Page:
Good Evening Dear Friends . . .
. . . and welcome to yet another Thursday evening in the study at Myrtle House; I am, as you can probably tell returned from foreign parts and relatively sound in mind and body, so please feel free to pull up a seat and rest for a few minutes while I regale you with tales of my travels in the shires of Hamp and Dorset!
The reason for the journey was, of course, to re-unite the Old Duchess and her brother in the swirly swishing wishing well waters of the sea just off Bournemouth in a rather swell location called Sandbanks. My original plan had been to pop over to a nature reserve called Brownsea Island a little further west in Poole Harbour to do the deed but, on the day, the weather was just a little too grey and tending towards squally rain so I made an executive decision and deposited her, as requested, in the briny from the end of the groyn pictured above. The picture was taken about a minute after I had done it and the weather changed perceptibly so perhaps she was insisting that I listen to her - for once at least!
The task having been completed - and photographs taken, shells collected as momentos it was then time to explore further afield. So it was all aboard the chain ferry to the Isle of Purbeck (which, of course, isn't) and the lovely Olde Worlde charm of Swanage where a most lovely repast was had in the company of good folk. It really is quite a lovely little watering hole and somewhere I had never been before - I can thoroughly recommend it, not too crowded but quite picturesque.
Then it was over to a rather sad and forlorn place called Tyneham Village; in a remote valley and reached by traversing Army Firing Ranges - when the big guns weren't looking - its population was evacuated on December 19th 1943 because the army needed the space to practice wars or some such silliness . . . they were told they would be allowed back but this has never happened and the tales of bitterly disappointed people are posted throughout the village which now stands as a monument to uprooted lives. It is a bit of a trek to get there but well worth it, and certainly worth more time than I had allowed for it . . . it is, indeed, somewhere to explore more fully in the future.
On the way back up north I elected to visit somewhere I, as a writer, should be making a monthly pilgrimage to . . . I refer, of course, to Stratford Upon Avon and, if you can possibly imagine this, it was my first ever visit! I was very impressed by the number of places that Old Father William had lived/owned/walked past at some point in his life and was intrigued to see one with an archaeological dig in progress . . . access was allowed (for a fee, naturally) and so I entered the building and peered around the corner to see the extent of the dig at which point a curator positively bellowed at me from behind a desk that I could go no further without payment. I said I was merely looking to see the extent . . . I got no further; who did I think I was to be allowed to walk around without paying? I did point out, in somewhat vociferous terms, that I had been on the point of entering but now would require the strength of several equines of inflamed temperament and possible mental instability to force me to stay! He was so rude!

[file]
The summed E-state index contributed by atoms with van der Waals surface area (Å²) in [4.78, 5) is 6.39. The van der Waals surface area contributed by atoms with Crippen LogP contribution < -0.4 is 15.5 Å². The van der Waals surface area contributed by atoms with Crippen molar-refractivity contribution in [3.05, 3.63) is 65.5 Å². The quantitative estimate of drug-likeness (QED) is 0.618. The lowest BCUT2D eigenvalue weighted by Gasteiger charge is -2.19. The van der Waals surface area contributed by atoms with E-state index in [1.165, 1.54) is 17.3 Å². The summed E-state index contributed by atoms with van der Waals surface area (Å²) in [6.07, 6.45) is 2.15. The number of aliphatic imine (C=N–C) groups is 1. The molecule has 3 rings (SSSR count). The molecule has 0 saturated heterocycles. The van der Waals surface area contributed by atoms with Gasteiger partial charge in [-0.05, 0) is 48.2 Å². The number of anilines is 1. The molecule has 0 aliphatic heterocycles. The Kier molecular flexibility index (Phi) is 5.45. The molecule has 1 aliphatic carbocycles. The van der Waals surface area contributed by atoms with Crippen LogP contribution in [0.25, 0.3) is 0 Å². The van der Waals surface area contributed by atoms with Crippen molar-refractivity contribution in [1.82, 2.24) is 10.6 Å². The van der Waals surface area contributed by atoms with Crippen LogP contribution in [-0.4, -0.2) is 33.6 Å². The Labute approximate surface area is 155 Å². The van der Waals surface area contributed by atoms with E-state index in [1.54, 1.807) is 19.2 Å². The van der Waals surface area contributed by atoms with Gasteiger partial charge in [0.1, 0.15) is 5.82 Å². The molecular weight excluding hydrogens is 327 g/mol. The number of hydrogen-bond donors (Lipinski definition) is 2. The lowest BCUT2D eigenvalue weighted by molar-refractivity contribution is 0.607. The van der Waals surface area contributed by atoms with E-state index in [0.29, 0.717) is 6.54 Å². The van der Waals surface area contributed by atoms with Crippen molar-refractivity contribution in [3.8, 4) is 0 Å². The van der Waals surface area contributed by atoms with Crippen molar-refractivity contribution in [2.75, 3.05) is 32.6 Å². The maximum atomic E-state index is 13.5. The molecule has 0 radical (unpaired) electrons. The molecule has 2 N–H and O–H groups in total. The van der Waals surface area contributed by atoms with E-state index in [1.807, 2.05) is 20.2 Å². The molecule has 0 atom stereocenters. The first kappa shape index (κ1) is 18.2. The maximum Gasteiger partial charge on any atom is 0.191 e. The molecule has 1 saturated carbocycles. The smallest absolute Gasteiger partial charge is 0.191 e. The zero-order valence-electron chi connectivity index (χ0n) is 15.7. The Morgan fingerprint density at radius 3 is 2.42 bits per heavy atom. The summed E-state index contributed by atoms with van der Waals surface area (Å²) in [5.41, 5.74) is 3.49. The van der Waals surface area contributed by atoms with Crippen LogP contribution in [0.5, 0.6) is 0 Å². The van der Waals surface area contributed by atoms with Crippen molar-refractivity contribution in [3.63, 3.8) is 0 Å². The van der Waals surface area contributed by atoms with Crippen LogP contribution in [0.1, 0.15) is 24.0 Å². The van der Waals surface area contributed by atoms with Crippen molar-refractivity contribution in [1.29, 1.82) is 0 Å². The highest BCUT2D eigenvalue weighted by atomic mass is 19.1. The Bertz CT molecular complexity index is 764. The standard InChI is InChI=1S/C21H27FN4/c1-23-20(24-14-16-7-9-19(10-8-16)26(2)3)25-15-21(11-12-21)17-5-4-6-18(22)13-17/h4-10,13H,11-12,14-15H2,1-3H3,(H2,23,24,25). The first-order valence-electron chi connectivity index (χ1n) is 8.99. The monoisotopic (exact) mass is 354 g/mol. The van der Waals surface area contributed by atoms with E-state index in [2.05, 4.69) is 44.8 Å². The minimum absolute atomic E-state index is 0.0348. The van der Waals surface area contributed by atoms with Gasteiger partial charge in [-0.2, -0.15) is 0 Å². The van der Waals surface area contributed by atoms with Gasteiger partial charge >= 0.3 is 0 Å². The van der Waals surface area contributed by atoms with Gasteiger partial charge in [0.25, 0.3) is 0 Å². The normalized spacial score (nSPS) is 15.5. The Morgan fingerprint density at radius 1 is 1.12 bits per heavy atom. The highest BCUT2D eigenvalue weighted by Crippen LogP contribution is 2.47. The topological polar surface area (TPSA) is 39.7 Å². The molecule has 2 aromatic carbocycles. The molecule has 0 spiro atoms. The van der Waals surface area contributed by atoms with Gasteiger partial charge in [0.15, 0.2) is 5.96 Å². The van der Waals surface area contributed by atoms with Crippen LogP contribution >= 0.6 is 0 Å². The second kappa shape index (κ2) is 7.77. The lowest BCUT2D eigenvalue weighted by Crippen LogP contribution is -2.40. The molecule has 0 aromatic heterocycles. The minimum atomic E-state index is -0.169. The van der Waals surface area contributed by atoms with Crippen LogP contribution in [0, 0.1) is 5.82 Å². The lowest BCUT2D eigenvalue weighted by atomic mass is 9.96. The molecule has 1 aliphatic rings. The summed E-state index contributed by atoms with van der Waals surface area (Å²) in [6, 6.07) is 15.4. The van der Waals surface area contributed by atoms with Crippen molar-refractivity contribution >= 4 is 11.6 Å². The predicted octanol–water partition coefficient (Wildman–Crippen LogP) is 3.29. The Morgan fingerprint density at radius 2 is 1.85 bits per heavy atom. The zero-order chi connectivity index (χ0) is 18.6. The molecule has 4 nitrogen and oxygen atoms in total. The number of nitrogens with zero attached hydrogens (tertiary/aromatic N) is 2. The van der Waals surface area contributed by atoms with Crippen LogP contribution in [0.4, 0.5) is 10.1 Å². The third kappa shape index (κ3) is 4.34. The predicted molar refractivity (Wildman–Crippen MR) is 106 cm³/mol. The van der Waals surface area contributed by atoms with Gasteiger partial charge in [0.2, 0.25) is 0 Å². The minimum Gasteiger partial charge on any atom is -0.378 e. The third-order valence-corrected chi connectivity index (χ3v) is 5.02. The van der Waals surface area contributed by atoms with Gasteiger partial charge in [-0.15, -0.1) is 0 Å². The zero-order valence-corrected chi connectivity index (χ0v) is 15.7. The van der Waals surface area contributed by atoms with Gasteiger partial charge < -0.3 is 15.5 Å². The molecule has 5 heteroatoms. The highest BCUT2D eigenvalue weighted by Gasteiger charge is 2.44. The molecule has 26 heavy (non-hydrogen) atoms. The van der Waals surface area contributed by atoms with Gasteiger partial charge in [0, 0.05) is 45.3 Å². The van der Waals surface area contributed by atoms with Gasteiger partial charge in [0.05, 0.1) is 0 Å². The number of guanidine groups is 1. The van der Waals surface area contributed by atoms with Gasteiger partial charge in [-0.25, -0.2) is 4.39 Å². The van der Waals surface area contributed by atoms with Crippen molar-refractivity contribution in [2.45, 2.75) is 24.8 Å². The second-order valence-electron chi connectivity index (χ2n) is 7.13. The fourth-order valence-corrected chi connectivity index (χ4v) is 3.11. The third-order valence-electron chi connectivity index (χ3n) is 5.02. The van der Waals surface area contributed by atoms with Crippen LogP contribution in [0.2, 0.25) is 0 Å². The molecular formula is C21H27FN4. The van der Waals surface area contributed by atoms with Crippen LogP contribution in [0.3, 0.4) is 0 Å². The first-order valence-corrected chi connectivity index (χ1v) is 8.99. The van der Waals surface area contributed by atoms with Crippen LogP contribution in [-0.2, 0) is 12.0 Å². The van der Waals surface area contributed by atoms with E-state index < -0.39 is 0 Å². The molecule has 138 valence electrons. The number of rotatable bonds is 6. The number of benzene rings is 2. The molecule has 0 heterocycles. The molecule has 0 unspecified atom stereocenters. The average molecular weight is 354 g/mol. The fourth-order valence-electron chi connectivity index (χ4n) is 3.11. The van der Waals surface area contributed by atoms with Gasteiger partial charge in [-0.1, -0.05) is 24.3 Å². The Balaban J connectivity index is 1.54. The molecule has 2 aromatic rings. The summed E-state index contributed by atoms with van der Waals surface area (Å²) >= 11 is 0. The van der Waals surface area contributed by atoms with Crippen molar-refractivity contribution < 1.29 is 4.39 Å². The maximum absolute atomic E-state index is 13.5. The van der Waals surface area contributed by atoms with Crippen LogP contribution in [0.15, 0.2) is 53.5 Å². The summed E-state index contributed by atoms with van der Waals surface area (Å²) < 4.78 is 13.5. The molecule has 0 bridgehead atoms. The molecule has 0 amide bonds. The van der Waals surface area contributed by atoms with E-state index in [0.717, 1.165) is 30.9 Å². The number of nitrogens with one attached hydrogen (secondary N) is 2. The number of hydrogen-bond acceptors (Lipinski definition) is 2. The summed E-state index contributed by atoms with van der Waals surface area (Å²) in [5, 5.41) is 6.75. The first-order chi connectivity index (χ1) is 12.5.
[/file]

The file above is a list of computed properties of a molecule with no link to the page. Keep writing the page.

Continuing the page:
So I have no hesitation whatsoever of recommending that, should you be so foolish as to attempt to visit the dig at Nash's House, you either throw your purse in first or simply punch whoever happens to be behind the desk before they get a chance to insult you! it really quite spoiled my day there, despite the charms of the theatre which could have persuaded me to linger longer into the evening . . . ah well, maybe someone involved with the preservation and presentation of the nations most treasured properties will read this and "have a word" perhaps?
Anyhow, I am returned and so is the Famous Sally Dog; freshly bathed and smelling momentarily sweeter than normal thanks to the ministrations of the good folk at Talbot House who she loves dearly. There was a good deal of excited scampering about and licking at our reunion but they are quite used to me by now - Sal was equally excited and watered each and every tree in sight in my honour; I was very proud.
And so here we are, in the study with the light fading and my keyboard glowing; work is cantering on a pace and may even be finished by next week's deadline; tomorrow is a day for meeting counsellor chums and so much and many tea and cakes are to be consumed with glee and by me.
I hope you have a fun Friday and - if a Tweeter - remember to #FF me; have a lovely weekend and may you be swathed in riches of kisses always!
'til next time
Be Seeing You !